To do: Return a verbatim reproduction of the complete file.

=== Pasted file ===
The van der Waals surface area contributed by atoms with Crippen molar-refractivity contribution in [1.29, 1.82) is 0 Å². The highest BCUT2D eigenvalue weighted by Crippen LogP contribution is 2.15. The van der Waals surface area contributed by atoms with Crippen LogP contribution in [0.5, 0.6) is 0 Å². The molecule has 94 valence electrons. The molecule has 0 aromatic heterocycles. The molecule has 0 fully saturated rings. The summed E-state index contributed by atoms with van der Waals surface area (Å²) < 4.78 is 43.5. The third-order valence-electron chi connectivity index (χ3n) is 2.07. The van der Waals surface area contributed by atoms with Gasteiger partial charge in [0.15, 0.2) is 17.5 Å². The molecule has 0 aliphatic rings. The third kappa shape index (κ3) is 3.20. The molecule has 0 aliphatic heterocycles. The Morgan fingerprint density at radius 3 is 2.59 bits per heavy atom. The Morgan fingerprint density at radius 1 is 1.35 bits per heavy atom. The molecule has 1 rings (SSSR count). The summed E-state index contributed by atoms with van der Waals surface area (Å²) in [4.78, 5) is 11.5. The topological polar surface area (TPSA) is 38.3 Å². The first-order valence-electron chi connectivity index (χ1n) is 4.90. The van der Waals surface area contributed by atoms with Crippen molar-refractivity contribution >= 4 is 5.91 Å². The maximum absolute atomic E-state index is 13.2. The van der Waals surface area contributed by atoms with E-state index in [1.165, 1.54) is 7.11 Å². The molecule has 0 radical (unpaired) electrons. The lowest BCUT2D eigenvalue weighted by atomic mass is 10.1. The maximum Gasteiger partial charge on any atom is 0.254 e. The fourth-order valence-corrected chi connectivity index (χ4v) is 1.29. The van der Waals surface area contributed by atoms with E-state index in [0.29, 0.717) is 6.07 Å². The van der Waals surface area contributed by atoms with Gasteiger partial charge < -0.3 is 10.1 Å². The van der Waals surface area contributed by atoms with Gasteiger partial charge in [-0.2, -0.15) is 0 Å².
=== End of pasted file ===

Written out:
The van der Waals surface area contributed by atoms with Crippen molar-refractivity contribution in [1.29, 1.82) is 0 Å². The highest BCUT2D eigenvalue weighted by Crippen LogP contribution is 2.15. The van der Waals surface area contributed by atoms with Crippen LogP contribution in [0.5, 0.6) is 0 Å². The molecule has 94 valence electrons. The molecule has 0 aromatic heterocycles. The molecule has 0 fully saturated rings. The summed E-state index contributed by atoms with van der Waals surface area (Å²) < 4.78 is 43.5. The third-order valence-electron chi connectivity index (χ3n) is 2.07. The van der Waals surface area contributed by atoms with Gasteiger partial charge in [0.15, 0.2) is 17.5 Å². The molecule has 0 aliphatic rings. The third kappa shape index (κ3) is 3.20. The molecule has 0 aliphatic heterocycles. The Morgan fingerprint density at radius 3 is 2.59 bits per heavy atom. The Morgan fingerprint density at radius 1 is 1.35 bits per heavy atom. The molecule has 1 rings (SSSR count). The summed E-state index contributed by atoms with van der Waals surface area (Å²) in [4.78, 5) is 11.5. The topological polar surface area (TPSA) is 38.3 Å². The first-order valence-electron chi connectivity index (χ1n) is 4.90. The van der Waals surface area contributed by atoms with Crippen molar-refractivity contribution >= 4 is 5.91 Å². The maximum absolute atomic E-state index is 13.2. The van der Waals surface area contributed by atoms with E-state index in [1.165, 1.54) is 7.11 Å². The molecule has 0 radical (unpaired) electrons. The lowest BCUT2D eigenvalue weighted by atomic mass is 10.1. The maximum Gasteiger partial charge on any atom is 0.254 e. The fourth-order valence-corrected chi connectivity index (χ4v) is 1.29. The van der Waals surface area contributed by atoms with E-state index in [0.29, 0.717) is 6.07 Å². The van der Waals surface area contributed by atoms with Gasteiger partial charge < -0.3 is 10.1 Å². The van der Waals surface area contributed by atoms with Gasteiger partial charge in [-0.2, -0.15) is 0 Å².